Since many of my decorations have sayings related to faith, hope, and love, I opened the Bible to 1 Corinthians 13, part of which says, "Love is patient, love is kind. It does not envy, it does not boast, it is not proud. It does not dishonor others, it is not self-seeking, it is not easily angered, it keeps no record of wrongs. Love does not delight in evil but rejoices with the truth. It always protects, always trusts, always hopes, always perseveres. Love never fails," and "And now these three remain: faith, hope and love. But the greatest of these is love."
I hung a welcome sign with dangling hearts directly across from the front door; it came in from outside where it was hanging under our mailbox.
The Faith-Hope-Love angel, a gift from my sister-in-law Dana, came from the living room.
After I had been twiddling around with decorations from other room, I started wishing I had a small rug to match the new color scheme. I had an extra hour out while my teenage son was at Bible study tonight, so I visited Bed Bath & Beyond and JoAnn Crafts. JoAnn had a whole aisle of patriotic country-style red, white, and blue decorations, all marked at 60% off, but I had enough of those kinds of things. I didn't see a rug I liked, so I didn't buy anything at all. It was tempting, but anything more would have just been clutter.
My final piece? I remembered that a couple of years ago, I had a lovely picture of a house with the saying, "God rest your hand upon this door and bless this house forevermore" hanging next to the front door. But when Thad repainted that one wall, he took it down, and I hadn't seen it since. I had looked for it a while back, but hadn't found it. God's hand was with me tonight, though, because after a quick prayer, I found it in the second place I looked -- wedged between my husband's desk and bookshelf. Ha!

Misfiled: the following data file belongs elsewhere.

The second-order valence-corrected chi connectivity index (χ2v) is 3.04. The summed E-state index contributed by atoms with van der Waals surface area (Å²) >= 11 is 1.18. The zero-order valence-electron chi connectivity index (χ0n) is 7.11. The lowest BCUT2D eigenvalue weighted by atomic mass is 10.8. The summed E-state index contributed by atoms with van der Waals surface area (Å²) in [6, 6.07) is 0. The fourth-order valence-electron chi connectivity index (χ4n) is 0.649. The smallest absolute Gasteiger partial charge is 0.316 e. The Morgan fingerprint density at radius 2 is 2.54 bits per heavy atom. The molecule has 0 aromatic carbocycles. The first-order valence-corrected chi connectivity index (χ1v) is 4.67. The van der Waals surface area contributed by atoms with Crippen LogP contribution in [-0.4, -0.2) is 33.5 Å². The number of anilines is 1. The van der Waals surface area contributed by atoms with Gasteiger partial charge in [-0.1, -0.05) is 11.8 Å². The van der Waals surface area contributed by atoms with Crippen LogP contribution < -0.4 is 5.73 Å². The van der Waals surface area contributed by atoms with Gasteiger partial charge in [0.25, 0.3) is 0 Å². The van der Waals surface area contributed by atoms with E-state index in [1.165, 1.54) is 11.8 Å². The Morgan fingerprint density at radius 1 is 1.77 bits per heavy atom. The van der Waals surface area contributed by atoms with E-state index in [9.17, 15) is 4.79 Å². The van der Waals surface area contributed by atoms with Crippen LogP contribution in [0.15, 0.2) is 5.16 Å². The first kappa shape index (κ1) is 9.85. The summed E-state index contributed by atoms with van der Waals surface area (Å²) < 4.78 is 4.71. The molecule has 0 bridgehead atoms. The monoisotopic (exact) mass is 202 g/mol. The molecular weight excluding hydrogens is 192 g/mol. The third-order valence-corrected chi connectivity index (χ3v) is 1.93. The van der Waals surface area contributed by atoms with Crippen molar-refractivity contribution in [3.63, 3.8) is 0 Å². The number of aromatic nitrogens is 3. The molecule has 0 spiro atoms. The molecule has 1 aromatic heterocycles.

So there you have it. I started with a messy pile of shoes, and ended up with a lovely entry way! And since I was mainly using what I already had, I only spent $6.42 for the whole project! Not only that, I was able to bring a bit of variety throughout the house by rotating artwork between rooms, such as swapping out the big waterfall painting from over the hall table for the geranium poster that was over the living room couch.
I should note that in addition to the shoes, I was also spurred on by reading the chapter on "Entrances" in Alexandra Stoddard's book Creating a Beautiful Home which I picked up at our library bookstore's bag-of-books-for-$2 sale. Here are her introductory thoughts: "From the moment you open the front door to your house or apartment, you instinctively feel the emotional rush of being home. The entrance hall is the face and character of the house. Just as a writer must find his or her voice, your place of entry -- like the first paragraph of a book -- conveys the whole feel of the house, its atmosphere and integrity, the voice that hints of home. Immediately, you reveal your story. So begin by asking, What are your major messages? What do you want to express to yourself, your family, and friends when walking through the door?"
I want people to think about faith, hope, and love -- and to feel welcomed by our family into our home! I also want my family to see a reminder to love each other! Yes, indeedy, we do need that!
How about you?
P.S. If you would like to see what the hallway and living room looked like during autumn decorating, you can read this post here: Easy Autumn Decorating on a Dime. You will see a lot of the same objects, just in different places!
P.P.S. Next week, I hope to show you my master bedroom "redo" -- which started with trying to wipe a few smudges off the wall...